In a few cases, we had to hold [water] hoses on those old Allisons [engines] due to overheating while warming up. It was a shame to think that our boys were expected to fly those things. It was all my men could do to keep them airworthy. We lived in continual fear that someone wouldn’t return due to a failure [of the aircraft] beyond our control. When they returned from a flight, it appeared quite frequently as though they’d flown through an oil storm [a reference to oil streaks on the fuselage behind the engine].

The unit experienced its first fatality at Oscoda on 7 May 1943, three days after the arrival of the 403rd Fighter Squadron, whose pilots were supposed to train the pilots of the 332nd. Jerome Edwards was the first pilot to lose his life when his engine failed on take-off at the airfield at Oscoda, and it “plowed into some trees.” He “banged his head against the gunsight, and was killed instantly.” Two days later, on 9 May, a second fatality occurred, when Lt Wilmeth Sidat-Singh’s aircraft crashed into Lake Huron.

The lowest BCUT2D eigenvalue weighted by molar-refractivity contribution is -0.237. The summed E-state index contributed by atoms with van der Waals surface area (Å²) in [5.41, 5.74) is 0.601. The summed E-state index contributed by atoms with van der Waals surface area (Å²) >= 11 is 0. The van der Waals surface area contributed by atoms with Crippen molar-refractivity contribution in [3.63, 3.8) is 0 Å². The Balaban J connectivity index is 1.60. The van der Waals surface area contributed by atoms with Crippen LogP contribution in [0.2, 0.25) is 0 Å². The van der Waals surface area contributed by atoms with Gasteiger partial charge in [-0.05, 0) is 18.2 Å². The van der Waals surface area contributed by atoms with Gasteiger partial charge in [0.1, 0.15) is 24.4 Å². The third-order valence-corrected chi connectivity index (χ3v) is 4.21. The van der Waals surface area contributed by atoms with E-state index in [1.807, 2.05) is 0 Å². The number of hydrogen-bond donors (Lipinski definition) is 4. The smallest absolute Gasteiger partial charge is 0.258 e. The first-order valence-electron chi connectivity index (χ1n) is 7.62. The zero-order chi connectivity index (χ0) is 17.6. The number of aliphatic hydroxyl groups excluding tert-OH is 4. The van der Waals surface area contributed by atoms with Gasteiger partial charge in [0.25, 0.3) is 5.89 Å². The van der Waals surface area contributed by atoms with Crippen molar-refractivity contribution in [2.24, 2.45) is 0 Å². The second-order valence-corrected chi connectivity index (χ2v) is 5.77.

Sidat-Singh and fellow pilot Charles I. Williams were flying a training mission over Lake Huron, east of East Tawas, when Sidat-Singh’s engine failed. Sidat-Singh bailed out of his P-40 and deployed his parachute. Williams stated that Sidat-Singh failed to release his parachute before he struck the water. Williams continued to circle overhead, hoping to see some sign of life, but he was forced to land at the airfield at Oscoda when his fuel ran low. Sidat-Singh’s body was not recovered until June 26th, nearly seven weeks after the accident occurred. When his body was recovered, there was no evidence that his body had been dragged under the water by the parachute, and it appeared that he may have released himself from the parachute before he hit the water. He may have dropped from too great a height and struck the water with such force that he was temporarily stunned and was pulled under the water by the weight of his water-logged clothes.